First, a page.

Meanwhile in London, this month’s massive riots were amplified by groups using social networks and phones to coordinate looting and arson. British Prime Minister David Cameron told Parliament the government should restrict the use of such systems to organize mayhem.

“When people are using social media for violence, we need to stop them,” he said.

In the Bay Area, BART security is encountering crowd behavior it’s never seen before, Johnson said.

“The difference between 10 years ago and now is massive,” he said. “Technology has just made it easier to organize faster.”

It was in response to the threat of such organizing that BART turned off its underground fiber optic network on Aug. 11 — disabling cellphones and Wi-Fi service. It drew widespread condemnation from civil libertarians, politicians and some members of the public.

Johnson said riders’ First Amendment rights need to be balanced with other riders’ right to safety, which the planned flash mob threatened.

Some observers see civil liberties being eroded in the process. Staff attorney Michael Risher of the American Civil Liberties Union says shutting down communications networks will not prevent such behaviors, which existed long before cellular technology.

“Yes, there have been riots in London and crimes in Philadelphia — that’s certainly not the first time there’s been riots in London nor the first time there’s been crime in Philadelphia,” Risher said. “The notion that we can deal with this sort of thing by shutting down people’s ability to communicate with one another is unrealistic. The notion that we should shut down the entire network because a few people might be misusing it is anathema to the First Amendment.”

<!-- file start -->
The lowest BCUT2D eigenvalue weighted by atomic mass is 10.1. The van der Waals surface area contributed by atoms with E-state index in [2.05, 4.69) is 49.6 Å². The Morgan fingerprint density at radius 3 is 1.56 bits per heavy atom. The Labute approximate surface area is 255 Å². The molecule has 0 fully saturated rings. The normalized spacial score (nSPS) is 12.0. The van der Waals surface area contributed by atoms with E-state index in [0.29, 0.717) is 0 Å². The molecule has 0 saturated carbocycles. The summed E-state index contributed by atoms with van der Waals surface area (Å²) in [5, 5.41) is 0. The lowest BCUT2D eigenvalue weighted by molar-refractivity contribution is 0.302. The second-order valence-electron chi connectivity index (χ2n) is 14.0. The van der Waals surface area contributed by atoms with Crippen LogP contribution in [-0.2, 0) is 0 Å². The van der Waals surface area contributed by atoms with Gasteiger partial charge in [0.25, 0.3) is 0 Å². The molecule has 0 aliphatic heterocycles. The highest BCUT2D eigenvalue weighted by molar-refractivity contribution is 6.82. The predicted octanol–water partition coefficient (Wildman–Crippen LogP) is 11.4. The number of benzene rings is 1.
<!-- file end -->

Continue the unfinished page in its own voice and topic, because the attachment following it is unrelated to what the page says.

Pam Rutledge, director of the Media Psychology Research Center, said people will surrender their civil liberties if they feel scared enough. With rampant fears of social unrest, a sour economy and loss of faith in the government, she worries about the government overreacting to the way people use new technologies.

Social networks and mobile phones aren’t inherently good or bad, Rutledge said. It’s people who make these choices, she said, and trying to block their use of the technology is futile.

“Think back to the ’60s — people got together just fine,” Rutledge said. “There were no cellphones.”

Going from flash mobs to ‘flash robs’